February 1, 2021
From 2021-2030, the UN Decade of Ocean Science for Sustainable Development will provide a once-in-a-lifetime opportunity to forge collaborative research, create new foundations for strengthening the management of our oceans and coasts, and to weave partnerships between all nations working to study, conserve, and sustainably use the ocean and its resources.
Late last year, the U.S. National Committee for the Ocean Decade issued a call for submissions of “Ocean-Shots”, defined as ambitious, transformational research concepts that draw inspiration and expertise from multiple disciplines and fundamentally advance ocean science for sustainable development. The goal is to spark potentially “disruptive” advances that will open avenues for progress toward Decade goals.
On February 3-4, 2021, the U.S. National Committee will host a virtual event featuring a presentation of submitted Ocean-Shots, and several members of the GSO community will share their innovative proposals. Below are brief summaries of those proposals. Be sure to register for the free virtual launch event to learn more about these and other potentially transformative research initiatives!
Envisioning an interconnected ocean: Understanding the links between geological ocean structure and coastal communities in the Pacific
Mae Lubetkin (GSO alum), Ocean Exploration Trust, Sarah Gaines, Coastal Resources Center, and Nicole Raineault, OET (Download the poster)
Covering nearly one-third of the Earth’s surface, the Pacific Ocean contains many significant interconnected geologic features extending into the coastal zone. Trenches, ridges, seamount chains, faults and fracture zones are not only fundamental expressions of Earth processes but also fundamental to life. Without awareness of these features, their connection to the coast and their natural and cultural importance, marine management and global understanding will remain disjointed.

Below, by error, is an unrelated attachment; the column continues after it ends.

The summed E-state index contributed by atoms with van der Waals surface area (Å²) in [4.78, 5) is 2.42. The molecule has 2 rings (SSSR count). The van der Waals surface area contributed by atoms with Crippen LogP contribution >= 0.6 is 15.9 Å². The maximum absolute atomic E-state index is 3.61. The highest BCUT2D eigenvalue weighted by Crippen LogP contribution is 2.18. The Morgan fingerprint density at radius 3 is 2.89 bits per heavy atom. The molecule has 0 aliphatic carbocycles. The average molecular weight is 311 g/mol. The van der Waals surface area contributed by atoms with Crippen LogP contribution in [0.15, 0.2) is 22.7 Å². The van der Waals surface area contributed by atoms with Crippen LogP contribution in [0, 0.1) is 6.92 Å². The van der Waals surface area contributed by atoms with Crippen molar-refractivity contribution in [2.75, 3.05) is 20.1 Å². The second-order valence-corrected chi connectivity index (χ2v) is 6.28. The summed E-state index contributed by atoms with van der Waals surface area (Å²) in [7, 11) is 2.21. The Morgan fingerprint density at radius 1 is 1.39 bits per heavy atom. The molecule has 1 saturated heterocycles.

The Ocean Exploration Trust and University of Rhode Island’s Coastal Resources Center seeks to collaborate with local communities to reveal the structural significance and interconnected nature of these oceanic features, making a link to the livelihoods of Pacific islanders.
Through two-way engagement around the connections the seafloor provides across the Pacific, and the geoheritage of this seafloor, this initiative will bridge under-represented perspectives to share the significance of geological features and explore new ways to communicate and educate. The project hopes to unearth new understandings of the values of these resources for different stakeholders, linking exploration research with coastal livelihoods.
A global network of surface platforms for the Observing Air-Sea Interactions Strategy (OASIS)
Jaime Palter, Assistant Professor, GSO (Watch the poster presentation)
The near-surface ocean stores and delivers fuel for the atmospheric engine, provides a home to productive ecosystems, and mediates the ocean uptake and release of greenhouse gases. Exchanges of heat, moisture, momentum, greenhouse gases, aerosol precursor gases, and aerosols at the air-sea interface modulate the Earth’s weather, climate, ecosystems, and the fate of marine debris. It is therefore imperative that a global Observing Air-Sea Interactions Strategy (OASIS) network be initiated for monitoring these exchange processes.
The OASIS network will comprise drifters, moored buoys, uncrewed surface vehicles (USVs) and other types of piloted drones, research vessels, and volunteer observing ships. The network would routinely monitor at broad geographic scales, while also observing economically, dynamically, and biogeochemically important focal areas with higher resolution. The program would coordinate the network’s growth, promote/enforce interoperability and best practices, and create/maintain a publicly accessible data hub for wide-scale data dissemination.